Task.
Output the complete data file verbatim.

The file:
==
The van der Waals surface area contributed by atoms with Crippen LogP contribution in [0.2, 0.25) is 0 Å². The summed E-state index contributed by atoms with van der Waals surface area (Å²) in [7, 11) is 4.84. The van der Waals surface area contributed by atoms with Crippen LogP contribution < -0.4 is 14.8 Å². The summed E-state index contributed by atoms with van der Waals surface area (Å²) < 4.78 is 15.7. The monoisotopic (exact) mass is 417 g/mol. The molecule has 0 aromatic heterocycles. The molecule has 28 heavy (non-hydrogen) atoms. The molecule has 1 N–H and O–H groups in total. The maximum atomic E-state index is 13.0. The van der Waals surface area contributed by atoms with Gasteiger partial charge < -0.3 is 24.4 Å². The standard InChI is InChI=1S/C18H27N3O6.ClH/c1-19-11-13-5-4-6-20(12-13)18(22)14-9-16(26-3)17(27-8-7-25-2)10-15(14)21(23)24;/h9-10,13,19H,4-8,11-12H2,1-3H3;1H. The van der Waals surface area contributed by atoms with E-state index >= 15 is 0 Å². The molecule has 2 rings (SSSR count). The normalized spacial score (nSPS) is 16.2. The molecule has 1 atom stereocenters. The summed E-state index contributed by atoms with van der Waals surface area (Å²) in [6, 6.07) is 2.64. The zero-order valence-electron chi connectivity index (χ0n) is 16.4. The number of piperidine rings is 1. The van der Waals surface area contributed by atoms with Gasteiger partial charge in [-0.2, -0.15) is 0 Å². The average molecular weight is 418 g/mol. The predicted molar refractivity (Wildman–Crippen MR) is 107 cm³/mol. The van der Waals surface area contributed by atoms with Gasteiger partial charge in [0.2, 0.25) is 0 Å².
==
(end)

The van der Waals surface area contributed by atoms with Crippen LogP contribution in [0.2, 0.25) is 0 Å². The summed E-state index contributed by atoms with van der Waals surface area (Å²) in [7, 11) is 4.84. The van der Waals surface area contributed by atoms with Crippen LogP contribution < -0.4 is 14.8 Å². The summed E-state index contributed by atoms with van der Waals surface area (Å²) < 4.78 is 15.7. The monoisotopic (exact) mass is 417 g/mol. The molecule has 0 aromatic heterocycles. The molecule has 28 heavy (non-hydrogen) atoms. The molecule has 1 N–H and O–H groups in total. The maximum atomic E-state index is 13.0. The van der Waals surface area contributed by atoms with Gasteiger partial charge < -0.3 is 24.4 Å². The standard InChI is InChI=1S/C18H27N3O6.ClH/c1-19-11-13-5-4-6-20(12-13)18(22)14-9-16(26-3)17(27-8-7-25-2)10-15(14)21(23)24;/h9-10,13,19H,4-8,11-12H2,1-3H3;1H. The van der Waals surface area contributed by atoms with E-state index >= 15 is 0 Å². The molecule has 2 rings (SSSR count). The normalized spacial score (nSPS) is 16.2. The molecule has 1 atom stereocenters. The summed E-state index contributed by atoms with van der Waals surface area (Å²) in [6, 6.07) is 2.64. The zero-order valence-electron chi connectivity index (χ0n) is 16.4. The number of piperidine rings is 1. The van der Waals surface area contributed by atoms with Gasteiger partial charge in [-0.2, -0.15) is 0 Å². The average molecular weight is 418 g/mol. The predicted molar refractivity (Wildman–Crippen MR) is 107 cm³/mol. The van der Waals surface area contributed by atoms with Gasteiger partial charge in [0.2, 0.25) is 0 Å².